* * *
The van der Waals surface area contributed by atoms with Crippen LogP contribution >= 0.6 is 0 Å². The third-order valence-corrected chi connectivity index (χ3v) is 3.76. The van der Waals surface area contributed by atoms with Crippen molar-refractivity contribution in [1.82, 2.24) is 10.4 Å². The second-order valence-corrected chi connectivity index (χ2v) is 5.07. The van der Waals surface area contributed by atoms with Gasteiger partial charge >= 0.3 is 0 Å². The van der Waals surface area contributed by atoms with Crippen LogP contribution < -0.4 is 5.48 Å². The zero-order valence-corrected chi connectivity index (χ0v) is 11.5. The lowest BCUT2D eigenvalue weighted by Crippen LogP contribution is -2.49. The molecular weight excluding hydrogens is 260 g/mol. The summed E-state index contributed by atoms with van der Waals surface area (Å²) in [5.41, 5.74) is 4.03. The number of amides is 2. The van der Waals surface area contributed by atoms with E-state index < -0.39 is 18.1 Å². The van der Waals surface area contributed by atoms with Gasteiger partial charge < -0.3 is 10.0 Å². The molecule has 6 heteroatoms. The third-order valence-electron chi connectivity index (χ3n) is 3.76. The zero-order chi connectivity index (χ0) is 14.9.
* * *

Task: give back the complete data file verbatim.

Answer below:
The van der Waals surface area contributed by atoms with Crippen LogP contribution >= 0.6 is 0 Å². The third-order valence-corrected chi connectivity index (χ3v) is 3.76. The van der Waals surface area contributed by atoms with Crippen molar-refractivity contribution in [1.82, 2.24) is 10.4 Å². The second-order valence-corrected chi connectivity index (χ2v) is 5.07. The van der Waals surface area contributed by atoms with Gasteiger partial charge >= 0.3 is 0 Å². The van der Waals surface area contributed by atoms with Crippen LogP contribution < -0.4 is 5.48 Å². The zero-order valence-corrected chi connectivity index (χ0v) is 11.5. The lowest BCUT2D eigenvalue weighted by Crippen LogP contribution is -2.49. The molecular weight excluding hydrogens is 260 g/mol. The summed E-state index contributed by atoms with van der Waals surface area (Å²) in [5.41, 5.74) is 4.03. The number of amides is 2. The van der Waals surface area contributed by atoms with E-state index < -0.39 is 18.1 Å². The van der Waals surface area contributed by atoms with Gasteiger partial charge < -0.3 is 10.0 Å². The molecule has 6 heteroatoms. The third-order valence-electron chi connectivity index (χ3n) is 3.76. The zero-order chi connectivity index (χ0) is 14.9.